I will be available in my office (OHS 303) from 12:30-1:20 on Mondays, Tuesdays, Thursdays, and Fridays, as well as by appointment. Or try your luck: just stop by and see whether my door is open. You may send me electronic mail at firstname.lastname@example.org or call me at extension 7466. I'll try to put any updates to my office hours on my web page, so check there if in doubt. (I already know that I will not hold office hours on September 8th, October 7th, and December 1st.)
Attendance is expected for all lab days. (If you turn in a lab report early, you are excused from the remaining days devoted to that lab.) I will excuse up to two absences per student, for any reason. Use yours wisely. If you exceed this allowance, I may reduce your course grade by one letter grade.
The final deadline for rewrites of homework problems is 10:30am on October 10th for chapters 1-4 and appendix B, 10:30am on November 7th for chapters 5 and 6, and 10:30am on December 12th for chapters 7-9.
Unless I indicate that a particular problem must be done individually, you may work on any problem in a group of two or three students. One copy of the solution produced by the team should be turned in, with all team members' names on it. Write “we all contributed fairly to this solution” and have all team members sign under that statement.
There will be two intra-term tests as shown on the syllabus below and a final exam as scheduled by the registrar. If you have a conflict with a testing time, please contact me as soon as possible to make an alternative arrangement.
Exams will be closed-book and mostly closed-notes. You may, however, use a single 8 1/2 by 11 sheet of paper with hand-written notes for reference. (Both sides of the sheet are OK.)
Any substantive contribution to your solution by another person or taken from a publication should be properly acknowledged in writing. Failure to do so is plagiarism and will necessitate disciplinary action.
The same standards regarding plagiarism apply to team projects as to the work of individuals, except that the author is now the entire team rather than an individual. Anything taken from a source outside the team should be be properly cited.
One additional issue that arises from the team authorship of project reports is that all team members must stand behind all reports bearing their names. All team members have quality assurance responsibility for the entire project. If there is irreconcilable disagreement within the team it is necessary to indicate as much in the report; this can be in the form of a “minority opinion” or “dissenting opinion” section where appropriate.
You are expected to be familiar with the college academic honesty honor code policy and to comply with that policy. If you have any questions about it, please ask.
If you are too sick to complete an assignment on time, you will not be penalized. Simply write “late due to illness” at the top of the assignment, sign your name and hand it in. Other circumstances will be evaluated on a case-by-case basis.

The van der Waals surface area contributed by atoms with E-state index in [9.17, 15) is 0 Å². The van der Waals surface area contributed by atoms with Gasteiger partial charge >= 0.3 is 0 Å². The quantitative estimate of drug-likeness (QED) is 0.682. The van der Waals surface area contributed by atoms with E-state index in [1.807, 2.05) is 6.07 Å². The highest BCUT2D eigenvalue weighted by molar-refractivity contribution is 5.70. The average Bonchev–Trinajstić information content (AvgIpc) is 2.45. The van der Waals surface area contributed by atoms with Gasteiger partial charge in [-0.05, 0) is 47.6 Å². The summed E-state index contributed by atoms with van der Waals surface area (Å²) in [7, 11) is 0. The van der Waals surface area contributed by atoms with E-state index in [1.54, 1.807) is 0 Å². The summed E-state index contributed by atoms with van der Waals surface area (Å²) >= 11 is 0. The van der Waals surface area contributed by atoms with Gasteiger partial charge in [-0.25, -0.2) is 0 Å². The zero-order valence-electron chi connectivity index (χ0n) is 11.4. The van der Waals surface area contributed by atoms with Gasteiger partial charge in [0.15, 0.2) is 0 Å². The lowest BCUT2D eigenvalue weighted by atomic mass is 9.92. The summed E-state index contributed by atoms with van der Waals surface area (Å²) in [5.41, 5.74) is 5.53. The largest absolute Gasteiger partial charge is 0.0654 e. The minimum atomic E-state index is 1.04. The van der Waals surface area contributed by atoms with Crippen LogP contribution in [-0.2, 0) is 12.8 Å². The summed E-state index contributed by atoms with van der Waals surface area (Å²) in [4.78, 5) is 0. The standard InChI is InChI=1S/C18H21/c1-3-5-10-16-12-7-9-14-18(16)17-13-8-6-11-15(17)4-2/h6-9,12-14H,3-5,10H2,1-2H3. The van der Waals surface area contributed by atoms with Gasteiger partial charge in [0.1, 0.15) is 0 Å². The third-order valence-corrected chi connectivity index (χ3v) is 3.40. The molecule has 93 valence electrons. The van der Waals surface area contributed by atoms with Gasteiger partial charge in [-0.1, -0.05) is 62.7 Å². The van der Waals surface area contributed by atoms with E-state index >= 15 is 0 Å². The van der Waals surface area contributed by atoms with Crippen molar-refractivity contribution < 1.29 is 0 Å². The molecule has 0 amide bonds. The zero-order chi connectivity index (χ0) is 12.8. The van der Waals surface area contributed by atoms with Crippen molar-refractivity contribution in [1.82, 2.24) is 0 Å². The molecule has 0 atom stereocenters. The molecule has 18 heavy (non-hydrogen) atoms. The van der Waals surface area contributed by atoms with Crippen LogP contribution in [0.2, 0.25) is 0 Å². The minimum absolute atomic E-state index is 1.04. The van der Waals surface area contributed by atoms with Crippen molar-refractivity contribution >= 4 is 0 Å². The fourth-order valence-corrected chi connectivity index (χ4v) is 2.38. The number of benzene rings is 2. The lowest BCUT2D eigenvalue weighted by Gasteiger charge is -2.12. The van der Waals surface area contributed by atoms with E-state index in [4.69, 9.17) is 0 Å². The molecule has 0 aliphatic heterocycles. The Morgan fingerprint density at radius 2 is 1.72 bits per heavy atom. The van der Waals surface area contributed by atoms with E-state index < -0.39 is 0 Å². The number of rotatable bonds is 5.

If you have a learning, psychological, or physical disability for which a reasonable accommodation can be made, I would be happy to refer you to the college's disability services coordinator and to cooperate in the accommodation process. It is generally best if this can be done as soon as possible.
|9/3||1||Computer abstractions and technology|
|9/5||Lab 0: Under the hood|
|9/9||2.7-2.8||Procedures and strings in assembly|
|9/10||2.9-2.11||More on assembly programming|
|9/11||A.1-A.6,A.9||Assembly programming tools|
|9/12||2.13,2.15||Assembly programming examples|
|9/15||Lab 1: Elementary assembly programming|
|9/16||Lab 1 (continued)|
|9/17||Lab 1 (continued)|
|9/18||2.16-2.18||Yet more on assembly language|
|9/19||3.1-3.3||Two's complement, addition, and subtraction||Lab 1|
|9/22||Lab 2: More advanced assembly programming|
|9/24||Lab 2 (continued)|
|9/25||3.6||Floating point arithmetic|
|9/26||Binary representations and the Chinese connection|
|9/30||Lab 2 (continued)|
|10/2||More on Sequential logic|
|10/6||EPA summary||Energy and performance|
|10/7||No class (attend Nobel Conference)|
|10/8||No class (attend Nobel Conference)|
|10/9||Lab 2 (continued)|
|10/10||Review; catch-up||HW rewrites (1-4, B)|
|10/13||Intra-term test 1|
|10/14||5.1-5.3||A simple datapath|
|10/15||Lab 2 (continued)|
|10/16||5.4-p.314||A single-cycle processor|
|10/17||5.4||More on the single-cycle processor||Lab 2|
|10/20||No class (reading day)|
|10/21||No class (reading day)|
|10/22||5.5||A multiple-cycle processor|
|10/23||More on the multiple-cycle processor|
|10/28||6.2||A pipelined datapth|
|11/4||Lab 3: Processor performance|
|11/5||6.8-6.12||Superscalar and advanced pipelining|
|11/6||Lab 3 (continued)|
|11/7||Review; catch-up||HW rewrites (5-6)|
|11/10||Intra-term test 2|
|11/13||Lab 3 (continued)|
|11/17||Lab 3 (continued)|
|11/21||Lab 4: Memory system performance||Lab 3|
|11/24||Lab 4 (continued)|
|11/25||Lab 4 (continued)|
|11/26||No class (Thanksgiving)|
|11/27||No class (Thanksgiving)|
|11/28||No class (Thanksgiving)|
|12/2||Lab 4 (continued)|
|12/4||More on networks|
|12/9||9.1-9.3||Bus-based MIMD architectures|
|12/10||9.4-9.6||Network-based MIMD architectures|
|12/11||9.7-9.10||More on multiprocessors|
|12/12||Review; catch-up; evaluation||HW rewrites (7-9)|
Course web site: http://gustavus.edu/+max/courses/F2008/MCS-284/